They weren't earnings that'd knock your socks off, but at least they were earnings -- better even than the analysts who follow the company had expected. And certainly better than a passel of companies from other industries that have checked in on the shy side of the breakeven line this quarter.
British oil and gas giant BP
Perhaps even more importantly, if you adjust for replacement cost profit -- which backs out the (significantly) changing value of inventories -- the number was near $2.4 billion. That was about 62% below last year's figure, but better than the consensus expectation of $2.23 billion.
BP has followed some other big companies, including ConocoPhillips
In my rarely tentative opinion, BP has come a long way in a short time. It's solved refinery problems in Texas and Indiana, repaired a leaking oil pipeline in Alaska, and adroitly changed out CEOs successfully. At the same time, its TNK-BP partnership in Russia has gone from apparent dissolution a year ago, to the point where, as the third-largest oil company in that country, it appears to have found a road to success.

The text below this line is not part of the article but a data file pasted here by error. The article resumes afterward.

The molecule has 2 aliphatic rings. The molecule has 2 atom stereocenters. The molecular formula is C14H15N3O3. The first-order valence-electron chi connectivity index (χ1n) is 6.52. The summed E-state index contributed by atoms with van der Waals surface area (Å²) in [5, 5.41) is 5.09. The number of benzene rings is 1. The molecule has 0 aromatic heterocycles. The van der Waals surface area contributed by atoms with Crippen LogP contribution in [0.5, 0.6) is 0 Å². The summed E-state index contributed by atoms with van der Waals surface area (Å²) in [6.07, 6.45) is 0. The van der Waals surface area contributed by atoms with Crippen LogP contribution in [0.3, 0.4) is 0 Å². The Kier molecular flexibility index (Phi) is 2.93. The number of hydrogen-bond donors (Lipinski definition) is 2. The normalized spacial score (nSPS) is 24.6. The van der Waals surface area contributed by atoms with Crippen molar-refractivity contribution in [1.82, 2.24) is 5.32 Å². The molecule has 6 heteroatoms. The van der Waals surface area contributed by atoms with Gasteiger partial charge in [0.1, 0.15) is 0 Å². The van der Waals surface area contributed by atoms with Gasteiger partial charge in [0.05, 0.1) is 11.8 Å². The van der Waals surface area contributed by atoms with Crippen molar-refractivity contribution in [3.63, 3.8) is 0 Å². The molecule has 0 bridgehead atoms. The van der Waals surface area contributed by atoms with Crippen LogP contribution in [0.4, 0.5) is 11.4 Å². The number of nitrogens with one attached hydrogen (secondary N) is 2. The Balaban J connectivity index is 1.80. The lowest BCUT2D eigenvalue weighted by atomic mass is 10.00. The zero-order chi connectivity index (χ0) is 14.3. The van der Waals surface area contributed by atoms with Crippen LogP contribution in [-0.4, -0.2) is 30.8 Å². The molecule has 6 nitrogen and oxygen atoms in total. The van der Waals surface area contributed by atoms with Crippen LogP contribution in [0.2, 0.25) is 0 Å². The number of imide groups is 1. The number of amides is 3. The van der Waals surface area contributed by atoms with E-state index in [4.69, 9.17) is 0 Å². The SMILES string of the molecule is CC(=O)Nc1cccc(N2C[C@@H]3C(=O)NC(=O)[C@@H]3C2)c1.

We'll know somewhat more about trends among exploration and production companies when ExxonMobil
In the meantime, the oilfield services group appears to be succumbing to lower prices. Schlumberger
Advice for my Foolish friends: I'd keep a close eye on BP. As indicated, it's progressing nicely, and even if its 8% yield doesn't extend into perpetuity, the company looks quite compelling today.
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